A chance observation in a coma patient study has revealed that doctors may soon be able to predict which patients will eventually wake up.
A neuropsychologist at Surrey University was looking back over some research on patients in a persistent vegetative state when she stumbled on the fact that all those who had subsequently recovered consciousness had shown tiny but detectable movements while unconscious. Those who were still in PVS had shown very few such movements.
PVS affects about 1,000 people in the United Kingdom. They are unaware of themselves or their environment but they do breathe spontaneously and show cycles of eye opening and closing.
The researchers, led by Sarah Wilson, had been studying PVS patients by recording every ten seconds some almost imperceptible movements such as tiny twitches of the toe or lifting of the foot.
The researchers, who worked with colleagues at the Royal Hospital for Neurodisability in London were investigating whether a new treatment for PVS patients has any immediate effect. The 24 patients had been in PVS for widely varying times - the longest was five years and the average was 16 months.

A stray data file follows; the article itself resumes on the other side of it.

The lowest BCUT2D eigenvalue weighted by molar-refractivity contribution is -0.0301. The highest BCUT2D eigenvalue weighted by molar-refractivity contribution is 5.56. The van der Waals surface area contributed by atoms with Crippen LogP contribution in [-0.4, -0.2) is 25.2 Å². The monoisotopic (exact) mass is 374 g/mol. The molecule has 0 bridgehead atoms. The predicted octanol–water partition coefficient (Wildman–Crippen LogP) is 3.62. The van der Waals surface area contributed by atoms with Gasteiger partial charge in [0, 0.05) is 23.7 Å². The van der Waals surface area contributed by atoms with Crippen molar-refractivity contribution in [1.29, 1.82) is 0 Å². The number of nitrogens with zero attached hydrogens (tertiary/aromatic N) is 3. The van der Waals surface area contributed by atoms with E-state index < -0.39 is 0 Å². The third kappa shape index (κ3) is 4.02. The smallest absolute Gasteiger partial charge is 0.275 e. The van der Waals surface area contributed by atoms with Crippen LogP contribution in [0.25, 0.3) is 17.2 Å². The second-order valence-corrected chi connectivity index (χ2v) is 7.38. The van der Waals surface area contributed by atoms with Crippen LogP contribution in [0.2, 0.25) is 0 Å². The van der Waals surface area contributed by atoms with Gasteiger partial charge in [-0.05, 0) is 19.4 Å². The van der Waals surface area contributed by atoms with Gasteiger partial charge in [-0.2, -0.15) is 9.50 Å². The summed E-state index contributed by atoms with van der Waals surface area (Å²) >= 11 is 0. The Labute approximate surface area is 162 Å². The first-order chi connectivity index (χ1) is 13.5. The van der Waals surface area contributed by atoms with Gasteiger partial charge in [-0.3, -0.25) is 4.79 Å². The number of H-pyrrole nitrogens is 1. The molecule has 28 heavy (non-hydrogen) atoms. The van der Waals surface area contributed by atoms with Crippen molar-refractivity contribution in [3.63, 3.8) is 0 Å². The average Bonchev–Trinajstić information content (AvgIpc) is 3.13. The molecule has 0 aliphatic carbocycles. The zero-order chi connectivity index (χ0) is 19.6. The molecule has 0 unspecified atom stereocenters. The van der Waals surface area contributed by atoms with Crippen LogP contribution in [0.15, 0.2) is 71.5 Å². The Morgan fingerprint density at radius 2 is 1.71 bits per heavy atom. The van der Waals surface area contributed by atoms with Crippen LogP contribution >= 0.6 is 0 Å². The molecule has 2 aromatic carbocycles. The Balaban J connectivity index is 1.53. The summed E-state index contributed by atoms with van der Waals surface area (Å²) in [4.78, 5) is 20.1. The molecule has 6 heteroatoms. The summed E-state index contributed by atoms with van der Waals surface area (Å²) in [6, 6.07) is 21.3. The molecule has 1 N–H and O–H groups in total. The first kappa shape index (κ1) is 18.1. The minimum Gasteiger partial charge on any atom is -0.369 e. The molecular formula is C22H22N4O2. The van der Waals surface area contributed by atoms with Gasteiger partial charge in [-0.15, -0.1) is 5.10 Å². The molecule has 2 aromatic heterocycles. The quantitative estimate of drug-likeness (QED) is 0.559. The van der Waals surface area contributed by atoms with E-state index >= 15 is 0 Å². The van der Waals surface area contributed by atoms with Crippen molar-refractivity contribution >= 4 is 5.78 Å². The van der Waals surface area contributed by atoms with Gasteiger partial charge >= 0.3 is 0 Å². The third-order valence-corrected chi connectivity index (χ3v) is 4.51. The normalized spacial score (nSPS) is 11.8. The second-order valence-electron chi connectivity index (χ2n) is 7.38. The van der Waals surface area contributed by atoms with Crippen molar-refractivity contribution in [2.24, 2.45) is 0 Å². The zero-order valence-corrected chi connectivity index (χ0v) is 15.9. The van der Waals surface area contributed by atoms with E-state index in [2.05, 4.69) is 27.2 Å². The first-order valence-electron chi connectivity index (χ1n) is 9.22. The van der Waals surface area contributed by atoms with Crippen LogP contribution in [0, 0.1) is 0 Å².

When Dr Wilson looked several months later to see what had happened to the patients she found that 12 had woken up, or "emerged". She found no difference between them and those who had not emerged in terms of how long they had been in PVS or their ages.
But there was one major difference. Those who had emerged had shown greater frequencies of the tiny body movements - many reaching the maximum recordable of six movements a minute compared with one movement a minute in those who did not emerge.
In addition, all the patients who later woke up had shown a surge in body movements just after the researchers arrived: "It's as though there was the beginnings of awareness there," said Dr Wilson.
"I'm sufficiently confident to say that that person should be regarded as potentially coming out of their vegetative state and that should influence treatment and management decisions." But without further research it was not possible to tell whether patients who show few movements are never going to emerge or whether they are simply at an earlier stage in a continuum.